Safety and immunogenicity of the malaria vaccine candidate MSP3 long synthetic peptide in 12-24 months-old Burkinabe children
SourcePLoS One, 4, 10, (2009), article e7549
Article / Letter to editor
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SubjectN4i 3: Poverty-related infectious diseases; NCMLS 1: Infection and autoimmunity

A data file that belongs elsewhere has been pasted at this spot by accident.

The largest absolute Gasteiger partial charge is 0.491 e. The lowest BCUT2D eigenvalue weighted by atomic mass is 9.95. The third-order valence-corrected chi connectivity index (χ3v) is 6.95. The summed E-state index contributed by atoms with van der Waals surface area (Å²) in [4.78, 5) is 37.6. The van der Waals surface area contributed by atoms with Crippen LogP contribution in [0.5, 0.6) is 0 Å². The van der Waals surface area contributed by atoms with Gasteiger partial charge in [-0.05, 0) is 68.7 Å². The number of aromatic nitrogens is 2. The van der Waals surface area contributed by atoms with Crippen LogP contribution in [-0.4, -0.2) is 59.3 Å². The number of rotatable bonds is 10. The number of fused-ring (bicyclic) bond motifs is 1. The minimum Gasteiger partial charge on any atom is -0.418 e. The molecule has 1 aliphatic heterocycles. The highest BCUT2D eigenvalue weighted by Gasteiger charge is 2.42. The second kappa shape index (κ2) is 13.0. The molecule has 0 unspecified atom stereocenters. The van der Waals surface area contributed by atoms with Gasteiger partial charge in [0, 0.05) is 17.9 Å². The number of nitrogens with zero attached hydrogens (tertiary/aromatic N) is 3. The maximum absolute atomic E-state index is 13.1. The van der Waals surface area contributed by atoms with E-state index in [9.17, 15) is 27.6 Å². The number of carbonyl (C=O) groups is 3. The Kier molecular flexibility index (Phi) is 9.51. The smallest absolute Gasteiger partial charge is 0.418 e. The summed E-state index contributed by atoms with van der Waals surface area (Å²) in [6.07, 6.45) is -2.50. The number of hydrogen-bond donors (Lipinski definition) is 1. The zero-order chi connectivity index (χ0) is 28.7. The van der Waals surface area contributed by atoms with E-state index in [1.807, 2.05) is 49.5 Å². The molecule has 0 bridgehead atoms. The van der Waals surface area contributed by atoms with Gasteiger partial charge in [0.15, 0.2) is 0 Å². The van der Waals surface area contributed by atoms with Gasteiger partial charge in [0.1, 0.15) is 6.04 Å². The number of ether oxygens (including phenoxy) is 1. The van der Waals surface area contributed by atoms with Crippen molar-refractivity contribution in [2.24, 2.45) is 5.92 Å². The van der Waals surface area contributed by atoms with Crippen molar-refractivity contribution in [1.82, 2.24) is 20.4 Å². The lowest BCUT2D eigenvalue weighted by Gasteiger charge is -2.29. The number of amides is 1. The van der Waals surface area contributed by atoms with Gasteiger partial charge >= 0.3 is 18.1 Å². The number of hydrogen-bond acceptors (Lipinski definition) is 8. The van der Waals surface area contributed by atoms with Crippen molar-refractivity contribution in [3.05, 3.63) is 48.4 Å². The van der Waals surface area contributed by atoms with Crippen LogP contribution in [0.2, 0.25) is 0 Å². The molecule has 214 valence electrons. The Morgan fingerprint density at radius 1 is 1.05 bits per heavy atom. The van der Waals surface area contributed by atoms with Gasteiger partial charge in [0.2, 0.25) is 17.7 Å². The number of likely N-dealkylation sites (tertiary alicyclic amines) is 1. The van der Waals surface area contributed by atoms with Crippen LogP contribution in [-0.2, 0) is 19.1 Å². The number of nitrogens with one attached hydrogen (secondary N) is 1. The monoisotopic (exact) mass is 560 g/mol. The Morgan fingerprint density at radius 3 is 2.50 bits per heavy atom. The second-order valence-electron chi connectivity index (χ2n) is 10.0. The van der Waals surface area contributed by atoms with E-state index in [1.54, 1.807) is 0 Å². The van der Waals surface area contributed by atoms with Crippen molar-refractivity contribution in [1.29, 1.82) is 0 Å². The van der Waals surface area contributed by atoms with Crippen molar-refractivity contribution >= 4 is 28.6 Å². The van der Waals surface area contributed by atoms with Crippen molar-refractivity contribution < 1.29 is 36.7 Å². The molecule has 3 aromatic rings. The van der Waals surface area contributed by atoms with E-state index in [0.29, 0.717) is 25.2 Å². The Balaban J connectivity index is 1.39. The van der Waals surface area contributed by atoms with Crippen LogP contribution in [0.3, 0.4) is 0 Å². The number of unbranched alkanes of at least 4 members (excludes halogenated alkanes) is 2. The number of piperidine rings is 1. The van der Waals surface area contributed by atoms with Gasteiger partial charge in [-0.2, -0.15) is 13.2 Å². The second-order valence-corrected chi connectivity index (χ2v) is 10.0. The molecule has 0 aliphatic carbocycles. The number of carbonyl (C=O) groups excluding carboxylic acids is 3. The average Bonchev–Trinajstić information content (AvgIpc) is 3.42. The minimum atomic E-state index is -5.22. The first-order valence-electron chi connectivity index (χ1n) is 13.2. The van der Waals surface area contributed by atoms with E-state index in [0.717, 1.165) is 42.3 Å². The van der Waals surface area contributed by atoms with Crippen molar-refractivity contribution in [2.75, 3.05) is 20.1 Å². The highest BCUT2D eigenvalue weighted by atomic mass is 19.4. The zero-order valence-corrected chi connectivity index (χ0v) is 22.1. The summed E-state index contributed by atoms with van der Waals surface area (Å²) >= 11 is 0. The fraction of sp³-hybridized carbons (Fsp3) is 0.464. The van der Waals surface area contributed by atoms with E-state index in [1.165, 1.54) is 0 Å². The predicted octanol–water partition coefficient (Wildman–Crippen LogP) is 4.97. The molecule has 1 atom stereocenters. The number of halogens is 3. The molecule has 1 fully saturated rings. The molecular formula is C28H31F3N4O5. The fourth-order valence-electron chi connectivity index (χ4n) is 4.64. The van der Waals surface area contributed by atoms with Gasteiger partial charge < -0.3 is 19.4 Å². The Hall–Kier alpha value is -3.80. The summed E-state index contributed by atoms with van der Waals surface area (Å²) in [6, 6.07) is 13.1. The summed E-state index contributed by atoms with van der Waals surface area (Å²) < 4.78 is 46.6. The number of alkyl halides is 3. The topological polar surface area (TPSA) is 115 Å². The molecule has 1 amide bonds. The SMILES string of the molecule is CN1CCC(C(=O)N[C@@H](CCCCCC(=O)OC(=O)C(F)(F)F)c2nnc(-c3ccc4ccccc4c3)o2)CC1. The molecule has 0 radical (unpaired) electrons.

BACKGROUND: A Phase Ia trial in European volunteers of the candidate vaccine merozoite surface protein 3 (MSP3), a Plasmodium falciparum blood stage membrane, showed that it induces biologically active antibodies able to achieve parasite killing in vitro, while a phase Ib trial in semi-immune adult volunteers in Burkina Faso confirmed that the vaccine was safe. The aim of this study was to assess the safety and immunogenicity of this vaccine candidate in children aged 12-24 months living in malaria endemic area of Burkina Faso. METHODS: The study was a double-blind, randomized, controlled, dose escalation phase Ib trial, designed to assess the safety, reactogenicity and immunogenicity of three doses of either 15 or 30 microg of MSP3-LSP adsorbed on aluminum hydroxide in 45 children 12 to 24 months of age randomized into three equal groups. Each group received 3 vaccine doses (on days 0, 28 and 56) of either 15 microg of MSP3-LSP, 30 microg of MSP3-LSP or of the Engerix B hepatitis B vaccine. Children were visited at home daily for the 6 days following each vaccination to solicit symptoms which might be related to vaccination. Serious adverse events occurring during the study period (1 year) were recorded. Antibody responses to MSP3-LSP were measured on days 0, 28, 56 and 84. RESULTS: All 45 enrolled children received three MSP3 vaccine doses. No serious adverse events were reported. Most of the adverse events reported were mild to moderate in severity. The only reported local symptoms with grade 3 severity were swelling and induration, with an apparently dose related response. All grade 3 adverse events resolved without any sequelae. Both MSP3 doses regimens were able to elicit high levels of anti-MSP3 specific IgG1 and IgG3 antibodies in the volunteers with very little or no increase in IgG2, IgG4 and IgM classes: i.e. vaccination induced predominantly the isotypes involved in the monocyte-dependent mechanism of P. falciparum parasite-killing. CONCLUSION: Our results support the promise of MSP3-LSP as a malaria vaccine candidate, both in terms of tolerability and of immunogenicity. Further assessment of the efficacy of this vaccine is recommended. TRIAL REGISTRATION: ClinicalTrials.gov NCT00452088.
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